Every financial market is subject to the extreme price fluctuations that result from the announcements of major economic indicators, or unexpectant news. Macro-level economic indicators such as consumer price index (CPI), Gross Domestic Product (GDP), and unemployment numbers are just a few of the indicators that have a broad impact on all financial markets. Very often however, it’s not the announcement of the actual economic indicator data that moves the markets, it’s whether the number announced met market expectations that has a sharp impact. Macro-level economic indicators are announced on a periodic timetable. As the scheduled date for the announcements approach, financial and economic analysts set expectations for the indicator to be announced. As such, the market slowly adjusts to the expectation as the announcement date nears. On the day of the announcement, market expectations are already “baked in” to market prices. If the economic indicator that is announced meets market expectations, then there is very little effect, and the market resumes on its current trajectory. If however, the number announced is significantly above or below expectations, a move in the market across the board will usually take place.
When it comes to news or announcements that move markets, it’s important to remember that it’s not the substance of the news that matters, it’s how the market reacts that matters. No two situations ever have the same circumstances or outcomes. The one thing that is constant is that the market reaction will always filter down to the price data. The first thing that happens is the price spreads widen significantly across all affected markets. A sharp spike will show itself in the price charts. As the initial sharp price move takes place, stops and limit orders that are on the order-books are executed, and traders that are on the wrong side of the price move cut their losses. Once the abrupt imbalance in supply and demand stabilizes, the price will retrace a bit, and will then usually resume in the same direction of the initial spike. As the news is disseminated, traders that missed the initial move now attempt to position themselves for the long-term effect. The chart below shows an example of a market move based on the reaction to an announcement that England was exiting the European Union.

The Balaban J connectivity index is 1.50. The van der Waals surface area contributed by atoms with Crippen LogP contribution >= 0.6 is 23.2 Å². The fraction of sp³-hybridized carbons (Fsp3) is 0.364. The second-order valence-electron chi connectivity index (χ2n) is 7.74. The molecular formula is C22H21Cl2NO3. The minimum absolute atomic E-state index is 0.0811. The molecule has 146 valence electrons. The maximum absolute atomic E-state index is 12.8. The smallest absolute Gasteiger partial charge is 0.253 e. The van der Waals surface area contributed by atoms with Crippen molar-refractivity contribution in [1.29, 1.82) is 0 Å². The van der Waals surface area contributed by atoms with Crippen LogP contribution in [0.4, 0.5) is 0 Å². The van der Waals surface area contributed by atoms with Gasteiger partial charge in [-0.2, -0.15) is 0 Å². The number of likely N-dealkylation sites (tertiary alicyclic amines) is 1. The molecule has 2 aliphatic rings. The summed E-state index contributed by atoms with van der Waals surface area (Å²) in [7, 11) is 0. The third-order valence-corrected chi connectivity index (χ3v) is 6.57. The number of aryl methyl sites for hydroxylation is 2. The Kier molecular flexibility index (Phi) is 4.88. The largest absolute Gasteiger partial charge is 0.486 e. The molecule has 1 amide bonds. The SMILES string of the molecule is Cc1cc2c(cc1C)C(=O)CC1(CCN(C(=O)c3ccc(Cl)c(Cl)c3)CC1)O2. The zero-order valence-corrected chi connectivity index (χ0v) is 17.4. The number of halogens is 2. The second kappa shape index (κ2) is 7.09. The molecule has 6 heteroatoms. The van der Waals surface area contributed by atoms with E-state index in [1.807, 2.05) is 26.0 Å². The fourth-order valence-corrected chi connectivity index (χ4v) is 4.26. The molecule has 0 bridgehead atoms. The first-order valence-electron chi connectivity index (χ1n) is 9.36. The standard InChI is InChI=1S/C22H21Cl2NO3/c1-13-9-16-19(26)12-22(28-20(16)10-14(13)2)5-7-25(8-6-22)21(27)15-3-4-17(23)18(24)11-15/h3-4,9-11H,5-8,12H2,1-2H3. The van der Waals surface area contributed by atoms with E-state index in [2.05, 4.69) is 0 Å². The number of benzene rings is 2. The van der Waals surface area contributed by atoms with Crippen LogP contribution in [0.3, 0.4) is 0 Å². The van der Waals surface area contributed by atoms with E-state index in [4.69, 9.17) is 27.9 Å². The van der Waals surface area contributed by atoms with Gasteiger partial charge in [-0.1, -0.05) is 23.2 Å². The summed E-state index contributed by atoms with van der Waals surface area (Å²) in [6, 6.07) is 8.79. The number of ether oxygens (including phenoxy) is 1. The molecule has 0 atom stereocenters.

Daily Chart: British Pound / US Dollar (GBPUSD)
The above price chart shows an initial downward spike resulting from the Brexit Referendum announcement. The announcement affected all markets. The market stabilized in a range before continuing a downward move before reversing a couple of months later. It’s very difficult to attempt to predict which way price will move after a macro-level economic indicator or news is announced. There are general rules as to how certain macro-level economic indicators affect markets, however, it’s the unique market expectations that change with every situation. Gauging the initial price spike gives an indication of how the overall market will react.
Quit often there are situations that arise when unscheduled announcements or news takes place that has a significant impact on financial markets. For example, when a world leader makes an important announcement that may have an impact on his or her own country, or other countries. When the President of the United States unexpectedly announces major changes in foreign or domestic policies that impact the U.S. Economy, markets around the world usually react. The same holds true for unexpected catastrophic events such as hurricanes, or the terrorist attacks of September 11, 2001. Events such as these have an immediate short-term effect on all markets around the world and follow through with a long-term effect as well. The price behavior mentioned above usually applies, there is an initial spike, then a slight retrace, then price resumes in the direction of the initial spike until the market stabilizes.